A REPLY FROM AN ECONOMIST TO THE ANTI-INTELLECTUALISM OF DONALD TRUMP AND MICHAEL GOVE

(There were many errors in my first draft, it was written in anger and published without  a thorough checking for error.)

Contention

Economists don’t always have the right answers, they can be wrong at times, but their answers to problems are better than those of ill-informed politicians and journalists. There are plenty of never-never land politicians selling an unreal picture of the world to the electorate. There are many fewer such economists because there work would have undergone informed scrutiny by their peers and much that is dubious would have been discarded. The overwhelming majority of economists believe that Brexit will inflict significant economic damage on the economy, while a significant number of politicians and most journalist believe the reverse (who are lacking any evidence apart from their misguided optimism in the rightness of their beliefs).

Confession of interest

I am one of those experts that Michael Gove spoke abouto he said people are fed up with and who they should be ignored by the people  when making decisions about the future, such as how to vote in the EU referendum. I am one of those people who following Aristotle’s advice  have dedicated the best part of their life to study. What Michael Gove is trashing is the value of learning, I cannot accept that my years of study have been wasted. How can such small minded person go against centuries of a tradition that values learning? He is a graduate of an elite university but he seems to dismiss the value of what he learnt there. I can say to Michael Gove that when teaching in a tough secondary school I never demeaned myself to pretending that I lacked learning. What young people can identify is the phoney, the teacher that pretends to be like them. Michael Gove’s attempt to pretend to be one of the people is as phoney as my colleagues who adopted a fake working class accents and mimicked the words and manners the young in an attempt to win their favour. Behaviour as phoney as that of the Dad who to tries to impress by claiming a knowledge of and love for garage music and rap.

The dangers of contempt for learning

If Michael Gove’s lead is followed as experts such as myself as regarded as just another self interested individual with an agenda to promote, a lot is lost. Economists such as myself are in possession of or can access a body of knowledge about the economy not available to others. Acquiring and understanding the store of economic knowledge takes years and to be honest a life time of study, because the subject is always changing and developing. What Michael Gove is saying is that my learning is of no consequence. I cannot accept that the anti intellectualism of todays politicians will stand future scrutiny. Without wishing to be too unkind Michael is an insignificant figure compared to Adam Smith, Ricardo, Keynes, Hayek, Polanyi and Robinson. With time his anti intellectual populism will be a but a minor blip in the progress of humankind. In studying economics I developed a critical faculty which makes it possible to make reasoned judgements about government policy, rather than relying up prejudice and common sense on which to found my judgements. Paraphrasing a much greater thinker than myself who used this phrase in the context of religious belief, those who don’t believe in God are likely to believe in anything; similarly those who don’t believe the truths of  economics are likely to believe any nonsense about the economy.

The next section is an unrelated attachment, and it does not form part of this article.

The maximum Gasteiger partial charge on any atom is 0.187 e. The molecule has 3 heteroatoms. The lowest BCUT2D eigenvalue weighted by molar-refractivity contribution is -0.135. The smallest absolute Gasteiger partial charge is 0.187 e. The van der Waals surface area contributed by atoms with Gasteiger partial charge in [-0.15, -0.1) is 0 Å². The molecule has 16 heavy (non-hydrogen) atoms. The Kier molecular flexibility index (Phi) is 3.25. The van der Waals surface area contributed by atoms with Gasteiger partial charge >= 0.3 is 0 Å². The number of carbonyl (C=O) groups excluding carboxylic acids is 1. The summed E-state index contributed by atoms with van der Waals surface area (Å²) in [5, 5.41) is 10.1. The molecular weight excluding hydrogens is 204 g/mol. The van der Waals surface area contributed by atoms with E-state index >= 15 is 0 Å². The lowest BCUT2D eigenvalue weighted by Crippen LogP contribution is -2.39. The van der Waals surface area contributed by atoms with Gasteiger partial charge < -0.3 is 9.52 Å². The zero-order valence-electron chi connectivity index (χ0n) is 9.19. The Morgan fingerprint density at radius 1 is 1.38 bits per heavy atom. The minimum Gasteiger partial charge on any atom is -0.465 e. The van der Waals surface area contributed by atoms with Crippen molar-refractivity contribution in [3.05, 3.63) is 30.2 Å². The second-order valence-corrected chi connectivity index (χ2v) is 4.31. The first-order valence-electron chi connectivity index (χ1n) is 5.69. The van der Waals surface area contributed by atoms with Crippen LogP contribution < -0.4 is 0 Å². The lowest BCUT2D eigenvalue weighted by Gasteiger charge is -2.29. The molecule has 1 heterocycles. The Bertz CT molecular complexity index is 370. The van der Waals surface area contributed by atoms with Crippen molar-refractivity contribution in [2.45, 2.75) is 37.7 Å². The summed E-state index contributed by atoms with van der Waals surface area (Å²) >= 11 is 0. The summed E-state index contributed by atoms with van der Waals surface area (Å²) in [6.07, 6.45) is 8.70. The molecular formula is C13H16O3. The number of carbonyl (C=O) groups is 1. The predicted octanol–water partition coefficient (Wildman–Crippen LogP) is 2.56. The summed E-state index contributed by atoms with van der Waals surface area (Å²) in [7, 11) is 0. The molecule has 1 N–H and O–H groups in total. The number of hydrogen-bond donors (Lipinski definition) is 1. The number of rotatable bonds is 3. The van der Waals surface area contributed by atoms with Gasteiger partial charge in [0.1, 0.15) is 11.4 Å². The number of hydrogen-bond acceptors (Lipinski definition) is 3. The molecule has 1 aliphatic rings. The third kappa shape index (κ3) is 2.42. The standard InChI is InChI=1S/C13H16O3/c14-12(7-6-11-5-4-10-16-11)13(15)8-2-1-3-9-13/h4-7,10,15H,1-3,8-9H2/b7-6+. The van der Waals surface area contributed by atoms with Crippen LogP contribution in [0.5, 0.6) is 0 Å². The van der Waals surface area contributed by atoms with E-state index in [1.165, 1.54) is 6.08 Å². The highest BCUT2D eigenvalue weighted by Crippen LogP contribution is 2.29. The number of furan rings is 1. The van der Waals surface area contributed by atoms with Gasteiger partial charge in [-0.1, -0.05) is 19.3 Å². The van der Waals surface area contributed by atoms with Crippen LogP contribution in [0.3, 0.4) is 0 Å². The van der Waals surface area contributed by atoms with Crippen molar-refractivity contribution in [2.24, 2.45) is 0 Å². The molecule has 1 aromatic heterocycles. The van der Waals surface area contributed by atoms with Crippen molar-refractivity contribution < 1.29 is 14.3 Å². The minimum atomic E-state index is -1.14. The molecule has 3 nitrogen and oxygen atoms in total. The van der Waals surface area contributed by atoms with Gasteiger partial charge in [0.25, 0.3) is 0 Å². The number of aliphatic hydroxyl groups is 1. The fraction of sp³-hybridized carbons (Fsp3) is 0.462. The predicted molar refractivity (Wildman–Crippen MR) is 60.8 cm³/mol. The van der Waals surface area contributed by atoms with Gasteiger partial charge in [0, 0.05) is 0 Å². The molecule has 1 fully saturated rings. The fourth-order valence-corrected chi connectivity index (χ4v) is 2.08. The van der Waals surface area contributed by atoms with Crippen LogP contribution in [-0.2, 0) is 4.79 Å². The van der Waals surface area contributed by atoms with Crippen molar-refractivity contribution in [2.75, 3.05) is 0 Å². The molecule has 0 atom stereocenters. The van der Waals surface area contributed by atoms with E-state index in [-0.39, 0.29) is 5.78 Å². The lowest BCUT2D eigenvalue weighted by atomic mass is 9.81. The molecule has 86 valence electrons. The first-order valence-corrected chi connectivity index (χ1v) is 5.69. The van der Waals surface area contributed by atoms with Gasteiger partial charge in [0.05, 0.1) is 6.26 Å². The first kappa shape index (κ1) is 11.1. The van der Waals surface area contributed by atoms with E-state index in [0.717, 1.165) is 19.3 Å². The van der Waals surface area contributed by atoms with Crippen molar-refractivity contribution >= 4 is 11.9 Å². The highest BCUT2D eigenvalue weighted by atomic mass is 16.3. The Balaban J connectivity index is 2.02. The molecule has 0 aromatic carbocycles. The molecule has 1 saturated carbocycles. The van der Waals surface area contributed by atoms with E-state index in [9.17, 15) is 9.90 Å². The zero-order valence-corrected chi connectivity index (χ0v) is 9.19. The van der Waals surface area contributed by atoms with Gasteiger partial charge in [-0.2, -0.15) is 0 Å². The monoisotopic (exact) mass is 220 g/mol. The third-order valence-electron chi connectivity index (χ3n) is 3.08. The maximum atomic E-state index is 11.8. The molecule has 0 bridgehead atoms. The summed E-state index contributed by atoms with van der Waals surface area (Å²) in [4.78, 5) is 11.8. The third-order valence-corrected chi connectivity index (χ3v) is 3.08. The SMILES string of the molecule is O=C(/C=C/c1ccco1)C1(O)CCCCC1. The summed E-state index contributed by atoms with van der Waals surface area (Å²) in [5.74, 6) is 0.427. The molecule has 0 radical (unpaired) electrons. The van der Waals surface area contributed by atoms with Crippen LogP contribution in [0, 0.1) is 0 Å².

One such nonsense is the current belief that there is a real knowledge of the world, which is only possessed by men of business, who deal every day with the complexities of the real world, as opposed to the unreal world of academia. One such person held to possess this knowledge is Donald Trump, the next President of the United States. I would question the breadth of his knowledge, he is a real estate developer. Yet one who has failed in several business ventures and has only been saved from bankruptcy by the protection afforded by US law to such people. If you wished to buy and develop a property you would go to a real estate agent or property developer, but one with a better track record than Donald Trump. Apart from his deal making in which he has a very mixed record I cannot see how Donald Trump has a better understanding of the world than me. As a teacher I would be criticised for living and working in an unreal world, which is a silly phrase as the school is as real as the boardroom. One other silly untruth is that teachers lack the toughness to cope with the real world, all I can say is that these people who say that have little understanding of the difficulties of teaching a group of adolescents. One of the most telling examples of the falsity of this stance is a video on Youtube, where Michael Gove is addressing a group of teenagers. They show complete disdain for his lecture and indulge in all the behaviours of disaffection typical of teenagers. What I am saying is that my experience as  teacher of economics is as valid as Donald Trumps as a property developer, although if I’m honest I think mine is the superior knowledge of the world.